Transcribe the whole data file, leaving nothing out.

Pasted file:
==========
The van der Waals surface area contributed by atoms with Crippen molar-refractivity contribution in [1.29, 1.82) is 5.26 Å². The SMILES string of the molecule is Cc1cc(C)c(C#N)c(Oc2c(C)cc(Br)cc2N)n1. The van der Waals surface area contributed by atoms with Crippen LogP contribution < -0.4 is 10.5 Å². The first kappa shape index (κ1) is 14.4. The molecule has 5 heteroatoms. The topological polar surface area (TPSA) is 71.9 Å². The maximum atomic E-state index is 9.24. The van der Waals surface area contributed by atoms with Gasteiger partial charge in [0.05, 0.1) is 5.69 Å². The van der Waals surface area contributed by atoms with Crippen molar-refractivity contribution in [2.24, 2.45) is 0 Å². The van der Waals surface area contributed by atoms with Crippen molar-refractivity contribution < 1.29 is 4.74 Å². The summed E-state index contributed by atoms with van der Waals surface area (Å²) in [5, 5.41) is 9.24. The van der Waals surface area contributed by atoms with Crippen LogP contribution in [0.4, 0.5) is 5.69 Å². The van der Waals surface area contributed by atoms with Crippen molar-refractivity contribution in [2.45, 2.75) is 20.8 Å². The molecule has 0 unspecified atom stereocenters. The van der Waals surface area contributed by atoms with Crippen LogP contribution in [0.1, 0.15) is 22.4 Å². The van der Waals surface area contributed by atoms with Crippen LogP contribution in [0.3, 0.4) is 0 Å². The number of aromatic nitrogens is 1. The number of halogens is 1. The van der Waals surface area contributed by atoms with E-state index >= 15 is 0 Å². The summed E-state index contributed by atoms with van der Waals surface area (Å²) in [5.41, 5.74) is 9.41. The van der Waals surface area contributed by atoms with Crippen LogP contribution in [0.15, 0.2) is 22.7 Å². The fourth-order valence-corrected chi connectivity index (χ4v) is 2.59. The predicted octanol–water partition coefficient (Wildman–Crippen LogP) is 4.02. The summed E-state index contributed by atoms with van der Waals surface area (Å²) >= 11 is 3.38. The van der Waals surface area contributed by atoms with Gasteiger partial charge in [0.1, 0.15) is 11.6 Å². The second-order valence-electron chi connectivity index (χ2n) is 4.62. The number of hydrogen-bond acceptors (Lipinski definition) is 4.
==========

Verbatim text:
The van der Waals surface area contributed by atoms with Crippen molar-refractivity contribution in [1.29, 1.82) is 5.26 Å². The SMILES string of the molecule is Cc1cc(C)c(C#N)c(Oc2c(C)cc(Br)cc2N)n1. The van der Waals surface area contributed by atoms with Crippen LogP contribution < -0.4 is 10.5 Å². The first kappa shape index (κ1) is 14.4. The molecule has 5 heteroatoms. The topological polar surface area (TPSA) is 71.9 Å². The maximum atomic E-state index is 9.24. The van der Waals surface area contributed by atoms with Gasteiger partial charge in [0.05, 0.1) is 5.69 Å². The van der Waals surface area contributed by atoms with Crippen molar-refractivity contribution in [2.24, 2.45) is 0 Å². The van der Waals surface area contributed by atoms with Crippen molar-refractivity contribution < 1.29 is 4.74 Å². The summed E-state index contributed by atoms with van der Waals surface area (Å²) in [5, 5.41) is 9.24. The van der Waals surface area contributed by atoms with Crippen LogP contribution in [0.4, 0.5) is 5.69 Å². The van der Waals surface area contributed by atoms with Crippen molar-refractivity contribution in [2.45, 2.75) is 20.8 Å². The molecule has 0 unspecified atom stereocenters. The van der Waals surface area contributed by atoms with Crippen LogP contribution in [0.1, 0.15) is 22.4 Å². The van der Waals surface area contributed by atoms with Crippen LogP contribution in [0.3, 0.4) is 0 Å². The number of aromatic nitrogens is 1. The number of halogens is 1. The van der Waals surface area contributed by atoms with E-state index >= 15 is 0 Å². The summed E-state index contributed by atoms with van der Waals surface area (Å²) in [5.41, 5.74) is 9.41. The van der Waals surface area contributed by atoms with Crippen LogP contribution in [0.15, 0.2) is 22.7 Å². The fourth-order valence-corrected chi connectivity index (χ4v) is 2.59. The predicted octanol–water partition coefficient (Wildman–Crippen LogP) is 4.02. The summed E-state index contributed by atoms with van der Waals surface area (Å²) >= 11 is 3.38. The van der Waals surface area contributed by atoms with Gasteiger partial charge in [0.1, 0.15) is 11.6 Å². The second-order valence-electron chi connectivity index (χ2n) is 4.62. The number of hydrogen-bond acceptors (Lipinski definition) is 4.